Monday, April 10, 2017

Nanotechnology benefits to the plastic injection mold

Nanotechnology is one of the fastest growing industries around the world. Recent advancements in pharmaceuticals, bio technology, medicine, engineering and material sciences are found in a wide variety of products. The applications and their benefits are limitless.

Nanotechnology refers to the multiple disciplines of science and technology whose common interest is in controlling matter on the atomic and molecular scale. It involves the creation of devices and materials from molecular components with dimensions at the nano scale, which ranges roughly from 1 to 100 nanometers (nm).

A nanometer is defined as one billionth of a meter and is used in measurements that are only visible under extremely high magnifications. To put it into perspective: a sheet of paper is about 100,000 nanometers thick; a human hair can be between 50,000 and 180,000 nanometers; and there are 25,400,000 nanometers in an inch.

Using nanotechnology—to control the behavior of the very atoms that make up molecules—it is now possible to alter and fabricate molecular structures with unique designs. This enables us to tailor make molecules and matter to create materials that offer specialized functions.

These materials can exude different properties at the nanoscale. Some become better at conducting electricity or heat, some are stronger, some offer different magnetic properties, some even change colors as their size is changed, and some significantly change the surface characteristics of products they are applied to.

In short, with nanotechnology there are infinite possibilities for the creation of products that were thought to be impossible.

Nanotechnology and Plastics
The plastics industry has begun embracing nanotechnology in the manufacture of a variety of material additives and nano composites that provide unique benefits in electrical conductivity, thermal conductivity, flame retardants and structural integrity.

One of the greatest opportunities for improvement in plastic part production and part quality is in the mold. While moldmakers, design engineers and processors strive for perfection, this is not always realistic.

With current demands to maintain a competitive advantage, moldmakers and molders alike are challenged with highly complicated design requirements, expedited manufacturing expectations, coupled with high raw material prices for molds and resins.

Many parts require tight tolerances with little draft and high level cosmetic finishes. Some require designs that are not ideal for part cooling or part removal. Others require the use of various resin compounds that by their very nature may be prone to sticking and filling issues, as well as part surface imperfections.

A mold coating created using nanotechnology can address these issues, thereby solving significant problems for today’s moldmakers and processors—a semi-permanent, self-applied coating, designed to reduce cycle times, rejects and maintenance, while improving part quality in injection molding, blow molding and rubber molding applications.

Manufacturing: Natural fibers for sustainable plastics

By Sophia Lloyd
Posted on March 9, 2015

Polymer composite materials are used in many different contexts, including the automotive, aerospace, and construction industries. Fiber-reinforced polymers offer improved mechanical properties over their non-reinforced counterparts, with increased hardness, better tensile, flexural, and impact strengths, and higher tensile modulus. The fibers within the polymer hold the plastic together, resisting deformation and breaking under stresses. The extent to which this is achieved depends on several factors, including the dimension (length and width) of the fibers, the density of the fibers within the polymer, and the strength of adhesion between the fiber and polymer, as well as defects and variation within the fibers themselves.

Owing to the vast quantities of fiber-reinforced polymers used in large-scale industrial applications, there are, naturally, concerns arising regarding their environmental impact.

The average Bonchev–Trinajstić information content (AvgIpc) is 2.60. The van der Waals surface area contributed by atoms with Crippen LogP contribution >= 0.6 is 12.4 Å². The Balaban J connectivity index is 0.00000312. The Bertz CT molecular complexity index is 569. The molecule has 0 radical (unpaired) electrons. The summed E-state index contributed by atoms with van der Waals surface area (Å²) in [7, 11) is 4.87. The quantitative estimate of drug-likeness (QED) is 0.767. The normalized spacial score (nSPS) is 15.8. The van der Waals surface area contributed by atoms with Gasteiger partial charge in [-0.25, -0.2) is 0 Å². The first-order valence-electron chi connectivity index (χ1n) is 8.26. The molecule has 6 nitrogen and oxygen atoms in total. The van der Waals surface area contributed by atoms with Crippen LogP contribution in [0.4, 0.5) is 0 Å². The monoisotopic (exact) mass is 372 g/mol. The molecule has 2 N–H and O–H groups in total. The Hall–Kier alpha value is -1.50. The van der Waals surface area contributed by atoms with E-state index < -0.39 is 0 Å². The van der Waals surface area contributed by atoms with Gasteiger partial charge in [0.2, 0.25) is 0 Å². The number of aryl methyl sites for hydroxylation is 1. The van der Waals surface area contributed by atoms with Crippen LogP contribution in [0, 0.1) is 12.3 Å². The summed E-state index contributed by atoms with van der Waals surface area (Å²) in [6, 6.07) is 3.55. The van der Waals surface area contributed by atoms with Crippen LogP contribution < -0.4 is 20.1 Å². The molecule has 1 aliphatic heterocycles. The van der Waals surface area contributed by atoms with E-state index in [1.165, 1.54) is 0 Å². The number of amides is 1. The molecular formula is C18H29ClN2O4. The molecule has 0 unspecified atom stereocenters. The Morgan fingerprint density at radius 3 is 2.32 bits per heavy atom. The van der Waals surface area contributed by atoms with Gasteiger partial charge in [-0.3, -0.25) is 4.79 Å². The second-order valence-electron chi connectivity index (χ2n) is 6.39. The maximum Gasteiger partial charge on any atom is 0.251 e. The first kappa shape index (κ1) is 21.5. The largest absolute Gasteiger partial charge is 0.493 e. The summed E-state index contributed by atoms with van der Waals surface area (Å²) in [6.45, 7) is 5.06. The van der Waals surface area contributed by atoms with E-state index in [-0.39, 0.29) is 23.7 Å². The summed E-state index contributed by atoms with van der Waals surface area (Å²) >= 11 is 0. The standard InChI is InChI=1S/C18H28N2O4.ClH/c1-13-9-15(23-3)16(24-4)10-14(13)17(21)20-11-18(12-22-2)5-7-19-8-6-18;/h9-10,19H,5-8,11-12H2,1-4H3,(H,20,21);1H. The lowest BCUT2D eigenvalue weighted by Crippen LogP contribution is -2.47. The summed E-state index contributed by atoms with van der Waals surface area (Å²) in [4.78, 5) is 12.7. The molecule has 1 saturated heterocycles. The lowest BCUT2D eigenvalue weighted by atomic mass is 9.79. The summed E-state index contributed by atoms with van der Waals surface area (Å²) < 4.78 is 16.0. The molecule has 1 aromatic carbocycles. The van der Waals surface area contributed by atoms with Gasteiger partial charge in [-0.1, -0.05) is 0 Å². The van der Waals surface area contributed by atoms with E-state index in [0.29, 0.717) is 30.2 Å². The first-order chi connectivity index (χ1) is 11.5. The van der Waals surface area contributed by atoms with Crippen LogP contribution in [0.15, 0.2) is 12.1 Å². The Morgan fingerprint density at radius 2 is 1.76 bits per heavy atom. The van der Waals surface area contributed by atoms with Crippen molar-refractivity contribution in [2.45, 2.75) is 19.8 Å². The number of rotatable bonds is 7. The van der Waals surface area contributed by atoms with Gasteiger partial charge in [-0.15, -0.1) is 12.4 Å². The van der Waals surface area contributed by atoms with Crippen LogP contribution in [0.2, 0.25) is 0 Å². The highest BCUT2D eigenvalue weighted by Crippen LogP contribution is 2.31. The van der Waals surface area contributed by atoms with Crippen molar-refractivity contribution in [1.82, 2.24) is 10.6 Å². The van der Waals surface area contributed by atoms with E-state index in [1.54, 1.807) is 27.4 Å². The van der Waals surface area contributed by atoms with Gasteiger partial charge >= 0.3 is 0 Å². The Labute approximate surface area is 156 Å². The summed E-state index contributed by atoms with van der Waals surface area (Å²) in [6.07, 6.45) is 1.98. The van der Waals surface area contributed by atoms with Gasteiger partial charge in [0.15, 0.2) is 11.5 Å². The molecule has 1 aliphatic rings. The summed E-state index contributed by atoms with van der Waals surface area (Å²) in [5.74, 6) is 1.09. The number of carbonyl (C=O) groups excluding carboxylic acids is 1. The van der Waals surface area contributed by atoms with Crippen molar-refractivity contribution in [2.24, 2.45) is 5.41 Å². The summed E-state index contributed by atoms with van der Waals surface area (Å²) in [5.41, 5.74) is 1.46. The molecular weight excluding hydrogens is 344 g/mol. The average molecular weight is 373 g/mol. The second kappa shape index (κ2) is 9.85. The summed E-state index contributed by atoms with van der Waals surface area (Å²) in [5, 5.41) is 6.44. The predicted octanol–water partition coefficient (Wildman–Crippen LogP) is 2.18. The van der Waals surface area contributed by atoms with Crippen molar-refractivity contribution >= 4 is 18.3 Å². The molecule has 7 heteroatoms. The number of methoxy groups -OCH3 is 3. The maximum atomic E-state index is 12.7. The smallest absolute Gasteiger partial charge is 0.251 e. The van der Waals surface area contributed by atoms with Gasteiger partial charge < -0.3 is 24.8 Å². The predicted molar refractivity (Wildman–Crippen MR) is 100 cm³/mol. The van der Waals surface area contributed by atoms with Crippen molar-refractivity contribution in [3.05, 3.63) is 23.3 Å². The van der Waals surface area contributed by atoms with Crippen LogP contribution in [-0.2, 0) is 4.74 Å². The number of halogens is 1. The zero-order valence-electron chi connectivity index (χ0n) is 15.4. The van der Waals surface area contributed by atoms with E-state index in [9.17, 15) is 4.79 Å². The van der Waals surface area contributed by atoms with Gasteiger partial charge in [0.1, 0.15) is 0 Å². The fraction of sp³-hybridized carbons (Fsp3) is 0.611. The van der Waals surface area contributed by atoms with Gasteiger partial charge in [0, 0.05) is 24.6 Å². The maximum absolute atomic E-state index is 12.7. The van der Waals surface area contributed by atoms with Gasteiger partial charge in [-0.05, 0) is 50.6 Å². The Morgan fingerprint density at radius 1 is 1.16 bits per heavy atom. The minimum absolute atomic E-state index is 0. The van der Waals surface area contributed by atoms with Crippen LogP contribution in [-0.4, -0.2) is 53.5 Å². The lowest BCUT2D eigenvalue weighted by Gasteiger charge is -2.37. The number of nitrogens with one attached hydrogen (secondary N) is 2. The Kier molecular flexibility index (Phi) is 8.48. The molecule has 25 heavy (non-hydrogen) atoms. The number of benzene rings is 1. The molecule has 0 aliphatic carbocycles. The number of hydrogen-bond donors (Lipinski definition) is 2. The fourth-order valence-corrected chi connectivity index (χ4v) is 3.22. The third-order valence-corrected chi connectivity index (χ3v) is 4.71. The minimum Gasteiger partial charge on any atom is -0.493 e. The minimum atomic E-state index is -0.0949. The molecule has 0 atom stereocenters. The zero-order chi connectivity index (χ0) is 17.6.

Sustainable Raw Materials



As automobiles incorporate more advanced technologies, the material content of vehicles becomes more varied. Ford has a long history of seeking to use sustainable materials in our products and source from suppliers that demonstrate sustainable business practices, including respect for human rights and the environment. Although the majority of what we buy is parts and assemblies used directly in vehicles, there is a need to take a closer look at the farthest reaches of the supply chain, including raw material extraction.

Friday, March 31, 2017

Uber suspends fleet of self-driving cars following Arizona crash

Posted by TheGuardian

Uber has suspended its fleet of self-driving cars while it investigates a crash in Arizona involving one of its vehicles.

The Uber Technologies car – a Volvo SUV – was carrying two engineers in the front and no backseat passengers but it is not yet clear whether the car was in self-driving mode at the time of the crash.

The incident is the latest blow for the car-hailing app which has been left reeling by a series of setbacks in recent weeks including the departure of its president, Jeff Jones.

Initial police reports suggest the collision was caused by a person who failed to give way to the self-driving car rather than a malfunction by the Uber vehicle.

However, pending further investigation, the company has removed all its self-driving cars from the road in Arizona, as well as test sites in Pennsylvania and California – all three states where it operated the driverless vehicles.

A spokesperson for the police in Tempe, Arizona, said the crash happened when another car “failed to yield” to an Uber car at a left turn. Josie Montenegro said: “There was a person behind the wheel. It is uncertain at this time if they were controlling the vehicle at the time of the collision.”

Uber self-driving cars always have a human in the driving seat who can take over the controls.

The latest incident follows recent difficult months for the firm, which has seen a number of high level executives quit and has faced criticism over workplace practices and ethics.

Meanwhile legal issues have been hampering progress with the testing of its autonomous vehicle technology in California.

Thursday, March 30, 2017

Is there a formula to predict or evaluate the success of a lean implementation?

by Art Byrne
March 21, 2017

This is a great question with many implications. Most people need some way to define success numerically; but what are the right metrics to look at? The ultimate goal for anyone running a business is to increase enterprise value. This still leaves you with the question of “as compared to what?”, and even then, the question remains: is it good enough? Or, should the result have been even higher if I did a better job on my companies’ lean turnaround?